when tenors supplanted castrati as operatic heroes.† The tradition of
high voices in male rÙles that began with the singing of castrati
retained prominence well into the modern era with parts such as Richard
Strauss’s Octavian in Der Rosenkavalier and the Composer in
Ariadne auf Naxos.† With the rÙle of Oberon in Benjamin Britten’s
A Midsummer Night’s Dream, composed for Sir Alfred Deller, a
renaissance of interest in the particular timbral possibilities of employing
high voices in male rÙles—countertenors rather than castrati, of
course—was launched in earnest and has persisted into the 21st Century with
notable parts for countertenors like the Herold in Aribert Reimann’s
Medea, created in Vienna by Max Emanuel Cencic.† With the appearance
of artists of the caliber of Mr. Hansen, singers capable of both sustaining
high tessitura and portraying operatic heroes with genuine rather than
feigned masculinity, the revival of interest in Baroque opera was perhaps
inevitable.† Only sporadic primary-source accounts offer 21st-Century
observers with suggestions of how the voices of Farinelli and his rivals
sounded to the ears of their contemporaries.† The music composed for these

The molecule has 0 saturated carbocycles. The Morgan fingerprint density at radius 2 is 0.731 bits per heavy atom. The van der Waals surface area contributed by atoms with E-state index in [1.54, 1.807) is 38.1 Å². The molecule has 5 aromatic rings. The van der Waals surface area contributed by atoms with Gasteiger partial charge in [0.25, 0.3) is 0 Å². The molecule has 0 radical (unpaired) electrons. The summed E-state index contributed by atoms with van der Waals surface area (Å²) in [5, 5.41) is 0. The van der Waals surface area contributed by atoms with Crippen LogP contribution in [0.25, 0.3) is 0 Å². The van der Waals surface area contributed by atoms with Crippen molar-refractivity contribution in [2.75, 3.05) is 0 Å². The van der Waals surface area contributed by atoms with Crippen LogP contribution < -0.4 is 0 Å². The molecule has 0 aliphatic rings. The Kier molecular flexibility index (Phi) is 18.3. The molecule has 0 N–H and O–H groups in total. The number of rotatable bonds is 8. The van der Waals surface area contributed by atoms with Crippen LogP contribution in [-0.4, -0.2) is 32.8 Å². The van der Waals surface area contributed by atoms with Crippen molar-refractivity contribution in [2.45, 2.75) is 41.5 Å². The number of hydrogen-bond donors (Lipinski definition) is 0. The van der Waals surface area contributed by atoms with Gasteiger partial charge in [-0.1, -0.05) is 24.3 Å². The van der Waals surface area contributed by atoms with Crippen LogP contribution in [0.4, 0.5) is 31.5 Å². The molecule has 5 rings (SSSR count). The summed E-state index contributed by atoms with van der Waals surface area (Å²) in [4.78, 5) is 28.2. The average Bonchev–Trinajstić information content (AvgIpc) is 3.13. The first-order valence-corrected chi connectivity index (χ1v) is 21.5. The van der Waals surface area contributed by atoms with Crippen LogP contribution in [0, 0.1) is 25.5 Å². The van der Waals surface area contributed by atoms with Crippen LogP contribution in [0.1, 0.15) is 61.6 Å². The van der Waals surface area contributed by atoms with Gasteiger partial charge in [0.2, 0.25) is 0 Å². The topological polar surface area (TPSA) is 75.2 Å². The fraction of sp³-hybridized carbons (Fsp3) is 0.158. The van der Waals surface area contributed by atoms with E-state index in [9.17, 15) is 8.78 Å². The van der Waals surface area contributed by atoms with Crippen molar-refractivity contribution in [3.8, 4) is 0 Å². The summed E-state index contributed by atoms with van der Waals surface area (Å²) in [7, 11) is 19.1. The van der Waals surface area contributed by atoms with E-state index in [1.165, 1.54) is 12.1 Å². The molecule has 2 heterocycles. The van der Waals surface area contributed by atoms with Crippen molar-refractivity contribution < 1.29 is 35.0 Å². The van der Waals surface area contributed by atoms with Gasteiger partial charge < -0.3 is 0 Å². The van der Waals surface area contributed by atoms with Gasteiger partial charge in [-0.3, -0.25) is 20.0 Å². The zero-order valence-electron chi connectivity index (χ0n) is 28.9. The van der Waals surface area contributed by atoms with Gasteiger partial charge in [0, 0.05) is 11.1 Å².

astounding voices offers a myriad of clues, however.† By the time of
Farinelli’s death in 1782, the Golden Age of the castrati was
already waning, but the musical heritage left by these wonders of nature and
man’s opportunism is a lofty peak on the operatic landscape.

In the pared-down environment of historically-informed performances of
Baroque music, niceties of instrumental timbres and choices of tempi
are of great importance.† The work of fine singers has too often been
undermined or even completely spoiled by clumsy instrumental playing and
conducting that substitutes idiosyncrasies for legitimate scholarship.† Mr.
Hansen is fortunate to have in this dÈbut recital the support of Academia
Montis Regalis and Alessandro De Marchi.† The Fondazione Academia Montis
Regalis, which celebrated its twentieth anniversary in 2012, has as its goal
the promotion of Baroque traditions of teaching and playing, and the
instrumentalists of the Academia orchestra are extraordinary virtuosi who
nonetheless combine to create a seamless ensemble.† Indeed, much of their
playing on Rivals is outstanding.† String tone is pointed without
being acidic, and the horn playing in the version of ‘Son qual nave’ with